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HEALTH

Is Switzerland to blame for Europe’s third wave of coronavirus?

Switzerland’s decision to keep its ski slopes open is behind the wave of coronavirus mutations sweeping the continent, Italy’s health experts said.

Is Switzerland to blame for Europe’s third wave of coronavirus?
Photo: FABRICE COFFRINI / AFP

Italy has laid the blame for the wave of coronavirus mutations sweeping the continent at the feet of Switzerland. 

Walter Ricciardi, the head of the Italian government’s coronavirus task force, said Switzerland’s decision to keep ski slopes open throughout winter allowed the British strain of coronavirus to arrive in Europe. 

“The country that brought the British variant to Europe is Switzerland,” Ricciardi told Italian TV on Sunday, following the government's announcement that Italian ski slopes would stay closed until at least March 5th. 

 “The British went skiing in Switzerland – a country that stubbornly kept the ski facilities open.”

REMINDER: What are the rules for Britons entering Switzerland?

Ricciardi, who is nicknamed “Professor Lockdown” by Italian media, said Italian experts have traced the strains of the virus, which made it clear that the mutated strain arrived in Europe through Switzerland.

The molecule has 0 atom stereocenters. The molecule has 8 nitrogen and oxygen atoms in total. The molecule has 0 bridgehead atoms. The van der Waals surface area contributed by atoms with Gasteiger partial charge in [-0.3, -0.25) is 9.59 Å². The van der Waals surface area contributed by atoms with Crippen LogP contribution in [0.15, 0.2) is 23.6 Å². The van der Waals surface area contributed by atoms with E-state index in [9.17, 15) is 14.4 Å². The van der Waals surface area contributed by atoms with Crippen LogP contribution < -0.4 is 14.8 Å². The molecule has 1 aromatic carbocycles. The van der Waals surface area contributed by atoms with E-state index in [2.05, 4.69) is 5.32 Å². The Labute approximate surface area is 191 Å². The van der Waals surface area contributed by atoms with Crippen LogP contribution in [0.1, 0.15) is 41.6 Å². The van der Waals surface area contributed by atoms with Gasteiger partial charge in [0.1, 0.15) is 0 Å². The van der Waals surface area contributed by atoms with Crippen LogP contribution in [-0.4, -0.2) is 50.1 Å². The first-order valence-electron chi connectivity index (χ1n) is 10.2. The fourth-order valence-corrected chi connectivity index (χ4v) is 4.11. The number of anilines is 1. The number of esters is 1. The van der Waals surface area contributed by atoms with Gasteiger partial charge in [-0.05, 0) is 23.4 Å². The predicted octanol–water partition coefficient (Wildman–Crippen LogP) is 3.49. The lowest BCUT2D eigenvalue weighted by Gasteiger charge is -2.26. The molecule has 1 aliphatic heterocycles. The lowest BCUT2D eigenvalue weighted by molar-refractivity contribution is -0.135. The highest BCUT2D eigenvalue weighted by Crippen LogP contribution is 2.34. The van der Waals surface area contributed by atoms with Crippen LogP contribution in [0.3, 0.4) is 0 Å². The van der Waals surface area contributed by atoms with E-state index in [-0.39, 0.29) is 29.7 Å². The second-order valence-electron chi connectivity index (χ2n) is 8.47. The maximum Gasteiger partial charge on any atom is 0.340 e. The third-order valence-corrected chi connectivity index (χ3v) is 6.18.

Ricciardi told Italian TV show Che tempo che fa “a teacher on holiday in Switzerland contracted the British variant of the virus and infected practically all of her students when she returned.

From there the variant spread to the rest of Switzerland and Europe”. 

While Switzerland kept most of its ski slopes open throughout winter, each of Switzerland’s neighbours closed their ski resorts for at least part of the season. 

In Germany, France and Italy the slopes remain closed, while in Austria the slopes were closed for most of December. 

In late December, around 300 British tourists “disappeared” from quarantine while on holiday in the Swiss ski resort of Verbier. 

‘You’d laugh if it wasn’t so tragic’: Swiss authorities slammed after Britons escape coronavirus quarantine

 

Member comments

  1. He is absolutely right. The Swiss have never been serious about covid. They are putting hundreds of teachers at risk despite the British variant spreading. No sign of vaccination for teachers who are vulnerable.

  2. here in Australia, many people are astounded with how the UK and Europe have been holidaying in different countries throughout the pandemic. It sure seems an odd way to keep infections down.